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No law change Government stays out of language row

Interior Minister Alain Berset said on Friday that multilingualism was a typical feature of Switzerland, but that it comes with costs


The Swiss government says it will not force primary schools to teach the national language of French by law. The move comes as some cantons move towards teaching English first, which has caused controversy.

“We don’t think that revising the law on languages is necessary at the moment,” Interior Minister Alain Berset told a news conference on Friday.

The government said external linkits decision was based on decisions that had been taken over the past months at cantonal level. This meant there was no need at the moment for the government to intervene. 

Cantons are traditionally in charge of educational matters in Switzerland.

For example, canton Thurgau recently said it would start to rethink its decision against teaching French in primary schools. Voters in St Gallen rejected an initiative towards only teaching one foreign language at primary school on September 25.

The government has, however, mandated the interior ministry, in charge of education matters, to review the situation should a canton decide not to teach a second national language at primary level, Berset said.

Thurgau was one of several German-speaking cantons stopping or considering stopping teaching French at primary level, preferring English instead, which had caused an outcry in some quarters. The teaching of French is seem as essential for cohesion in multilingual Switzerland.

In July, Interior Minister Alain Berset sent three proposals on how to resolve the language row out for consultation. The government favoured the third variant, namely that a second national language should begin at primary school and that there should be a minimum of harmonisation in primary language teaching across the cantons.


The consultation process threw up differences between the German and French-speaking cantons. The French-speaking cantons want the government to get involved if the national language strategy is called into question. But some German-speaking cantons were against any intervention, or found it too early.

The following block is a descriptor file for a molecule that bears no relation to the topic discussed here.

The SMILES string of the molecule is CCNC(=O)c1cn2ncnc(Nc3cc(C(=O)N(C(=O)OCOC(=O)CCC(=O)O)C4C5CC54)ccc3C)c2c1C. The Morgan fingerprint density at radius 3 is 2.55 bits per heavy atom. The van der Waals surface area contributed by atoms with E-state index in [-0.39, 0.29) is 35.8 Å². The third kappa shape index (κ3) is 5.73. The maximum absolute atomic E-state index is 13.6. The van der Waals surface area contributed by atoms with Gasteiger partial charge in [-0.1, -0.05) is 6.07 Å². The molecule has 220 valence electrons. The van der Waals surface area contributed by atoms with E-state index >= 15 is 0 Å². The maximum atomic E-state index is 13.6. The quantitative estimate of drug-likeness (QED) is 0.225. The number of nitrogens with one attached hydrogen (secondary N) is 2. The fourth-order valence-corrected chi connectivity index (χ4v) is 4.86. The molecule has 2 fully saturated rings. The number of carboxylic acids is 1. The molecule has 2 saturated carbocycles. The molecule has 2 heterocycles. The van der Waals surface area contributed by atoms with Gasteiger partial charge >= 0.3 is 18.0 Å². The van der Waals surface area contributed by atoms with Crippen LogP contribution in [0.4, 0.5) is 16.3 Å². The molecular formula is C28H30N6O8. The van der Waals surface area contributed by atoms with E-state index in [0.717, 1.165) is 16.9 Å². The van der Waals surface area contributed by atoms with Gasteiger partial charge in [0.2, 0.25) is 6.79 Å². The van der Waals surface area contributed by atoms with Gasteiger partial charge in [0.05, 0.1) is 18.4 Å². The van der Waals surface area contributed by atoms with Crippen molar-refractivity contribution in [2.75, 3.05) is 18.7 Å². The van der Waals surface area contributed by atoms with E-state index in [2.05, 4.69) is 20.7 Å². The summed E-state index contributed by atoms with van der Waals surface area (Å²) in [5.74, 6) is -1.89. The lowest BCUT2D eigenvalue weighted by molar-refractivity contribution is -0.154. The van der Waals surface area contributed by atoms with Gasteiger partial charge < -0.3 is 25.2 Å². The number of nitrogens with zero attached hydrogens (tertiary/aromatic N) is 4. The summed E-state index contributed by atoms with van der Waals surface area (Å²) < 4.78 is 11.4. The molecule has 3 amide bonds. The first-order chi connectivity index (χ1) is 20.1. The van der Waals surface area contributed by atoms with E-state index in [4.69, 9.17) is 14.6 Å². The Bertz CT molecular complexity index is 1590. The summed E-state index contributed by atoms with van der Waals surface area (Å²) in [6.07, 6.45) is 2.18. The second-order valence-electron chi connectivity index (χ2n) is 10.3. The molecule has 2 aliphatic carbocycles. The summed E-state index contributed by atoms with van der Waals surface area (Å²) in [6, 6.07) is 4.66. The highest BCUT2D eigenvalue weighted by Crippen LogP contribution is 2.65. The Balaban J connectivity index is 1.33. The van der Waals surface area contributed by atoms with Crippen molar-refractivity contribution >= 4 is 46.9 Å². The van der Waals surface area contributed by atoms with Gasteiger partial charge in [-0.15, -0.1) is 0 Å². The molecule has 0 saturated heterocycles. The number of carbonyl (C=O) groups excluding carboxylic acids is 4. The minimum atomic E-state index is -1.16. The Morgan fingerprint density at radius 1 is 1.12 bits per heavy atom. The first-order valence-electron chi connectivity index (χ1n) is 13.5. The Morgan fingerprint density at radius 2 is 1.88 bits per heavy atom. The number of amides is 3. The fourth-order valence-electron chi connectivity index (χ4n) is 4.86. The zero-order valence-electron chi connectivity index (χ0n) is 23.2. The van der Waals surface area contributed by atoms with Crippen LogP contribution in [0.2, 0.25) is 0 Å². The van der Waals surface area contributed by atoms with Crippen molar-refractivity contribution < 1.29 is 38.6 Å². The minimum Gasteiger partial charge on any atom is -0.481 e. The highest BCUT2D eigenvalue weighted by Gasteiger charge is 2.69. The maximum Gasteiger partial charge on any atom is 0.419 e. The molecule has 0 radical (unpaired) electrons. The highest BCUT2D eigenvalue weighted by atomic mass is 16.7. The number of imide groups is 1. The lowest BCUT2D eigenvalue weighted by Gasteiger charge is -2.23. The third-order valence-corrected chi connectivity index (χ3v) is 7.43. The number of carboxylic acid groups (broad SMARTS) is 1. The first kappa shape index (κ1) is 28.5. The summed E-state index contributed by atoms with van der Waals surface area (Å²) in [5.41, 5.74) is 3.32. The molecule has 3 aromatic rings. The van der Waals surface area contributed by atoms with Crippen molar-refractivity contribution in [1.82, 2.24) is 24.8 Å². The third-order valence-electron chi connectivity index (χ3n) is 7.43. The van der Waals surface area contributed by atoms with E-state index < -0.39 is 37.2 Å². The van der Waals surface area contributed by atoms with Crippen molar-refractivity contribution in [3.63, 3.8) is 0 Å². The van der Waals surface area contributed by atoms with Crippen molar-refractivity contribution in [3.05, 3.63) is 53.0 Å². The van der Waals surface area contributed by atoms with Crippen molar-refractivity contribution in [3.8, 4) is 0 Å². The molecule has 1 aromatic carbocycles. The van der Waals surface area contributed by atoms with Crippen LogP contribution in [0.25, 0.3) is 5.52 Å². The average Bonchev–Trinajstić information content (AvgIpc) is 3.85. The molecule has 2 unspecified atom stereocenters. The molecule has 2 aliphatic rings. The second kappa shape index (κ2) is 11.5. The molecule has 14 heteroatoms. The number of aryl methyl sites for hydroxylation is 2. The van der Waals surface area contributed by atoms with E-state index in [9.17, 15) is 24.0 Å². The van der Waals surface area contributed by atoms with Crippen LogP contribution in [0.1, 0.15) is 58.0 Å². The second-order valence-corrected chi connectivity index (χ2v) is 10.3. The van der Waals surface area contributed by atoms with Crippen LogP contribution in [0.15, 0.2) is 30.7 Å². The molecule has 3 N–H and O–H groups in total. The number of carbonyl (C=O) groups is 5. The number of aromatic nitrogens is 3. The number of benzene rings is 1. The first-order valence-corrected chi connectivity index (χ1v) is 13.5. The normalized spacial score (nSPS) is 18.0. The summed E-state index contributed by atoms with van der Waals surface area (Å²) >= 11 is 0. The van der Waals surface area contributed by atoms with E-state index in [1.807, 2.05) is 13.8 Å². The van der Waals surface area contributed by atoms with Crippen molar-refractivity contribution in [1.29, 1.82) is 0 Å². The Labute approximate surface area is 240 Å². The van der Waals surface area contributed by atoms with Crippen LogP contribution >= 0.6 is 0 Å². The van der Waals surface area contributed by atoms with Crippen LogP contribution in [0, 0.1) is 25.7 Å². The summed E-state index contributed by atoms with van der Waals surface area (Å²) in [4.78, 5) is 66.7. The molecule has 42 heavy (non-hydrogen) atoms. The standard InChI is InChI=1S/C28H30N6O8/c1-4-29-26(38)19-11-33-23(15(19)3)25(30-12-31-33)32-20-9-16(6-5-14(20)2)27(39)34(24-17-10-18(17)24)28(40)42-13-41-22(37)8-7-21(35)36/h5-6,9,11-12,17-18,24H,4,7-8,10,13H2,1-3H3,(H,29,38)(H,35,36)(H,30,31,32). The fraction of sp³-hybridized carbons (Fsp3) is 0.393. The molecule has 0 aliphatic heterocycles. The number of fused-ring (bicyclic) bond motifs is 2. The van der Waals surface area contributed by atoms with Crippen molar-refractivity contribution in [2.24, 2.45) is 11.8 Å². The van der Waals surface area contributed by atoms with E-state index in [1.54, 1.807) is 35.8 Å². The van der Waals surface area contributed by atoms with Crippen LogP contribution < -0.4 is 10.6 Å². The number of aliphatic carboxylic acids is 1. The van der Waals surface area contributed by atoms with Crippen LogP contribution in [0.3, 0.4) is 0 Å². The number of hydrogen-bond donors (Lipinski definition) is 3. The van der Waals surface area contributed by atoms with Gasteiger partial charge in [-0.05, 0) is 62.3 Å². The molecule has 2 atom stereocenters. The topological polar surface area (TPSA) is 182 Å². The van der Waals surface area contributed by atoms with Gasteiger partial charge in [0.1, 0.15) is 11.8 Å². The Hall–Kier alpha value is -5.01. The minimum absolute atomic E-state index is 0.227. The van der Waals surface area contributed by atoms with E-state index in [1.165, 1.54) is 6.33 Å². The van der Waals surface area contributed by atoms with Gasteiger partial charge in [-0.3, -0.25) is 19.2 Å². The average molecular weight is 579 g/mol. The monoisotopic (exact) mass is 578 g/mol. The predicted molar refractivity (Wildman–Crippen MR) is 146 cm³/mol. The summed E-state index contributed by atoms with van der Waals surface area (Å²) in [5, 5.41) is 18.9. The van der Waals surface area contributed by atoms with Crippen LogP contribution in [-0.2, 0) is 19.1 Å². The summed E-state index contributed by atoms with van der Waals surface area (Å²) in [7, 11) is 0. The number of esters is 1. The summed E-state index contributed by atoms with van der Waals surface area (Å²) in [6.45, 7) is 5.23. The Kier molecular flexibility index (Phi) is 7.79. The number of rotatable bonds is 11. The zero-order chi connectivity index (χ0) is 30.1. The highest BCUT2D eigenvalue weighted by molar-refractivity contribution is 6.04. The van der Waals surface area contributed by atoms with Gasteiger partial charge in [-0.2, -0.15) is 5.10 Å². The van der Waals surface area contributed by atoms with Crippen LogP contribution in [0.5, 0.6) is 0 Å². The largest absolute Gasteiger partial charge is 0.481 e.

In its statement on Friday, the government said its position had been confirmed through the consultation process, but that everything must be done to maintain and build on the harmonisation of language teaching across the country.

“Multilingualism is a typical feature of Switzerland, but it comes with costs. Because several players have a say in language matters, they also share responsibility,” Berset said.

A meeting between the interior ministry and cantonal education directors will take place in the second half of 2017 at the latest to discuss developments, the statement continued.

On Friday, the cantons welcomed the government’s decisionexternal link

Language strategy

In 2004, the cantonal educations directors created a national language strategy that said all cantons must teach two “foreign” languages in Swiss primary schools: English, and one Swiss national language of each canton’s choice.

Since then, the controversy over the teaching of additional languages during the nine years of compulsory schooling has been fuelled by opposition at both grassroots and parliamentary levels. 

People’s initiatives are still underway, such as in canton Zurich, for the teaching of only one language at primary level over fears pupils are overburdened. There are cases are pending before the Federal Court. and agencies/ilj

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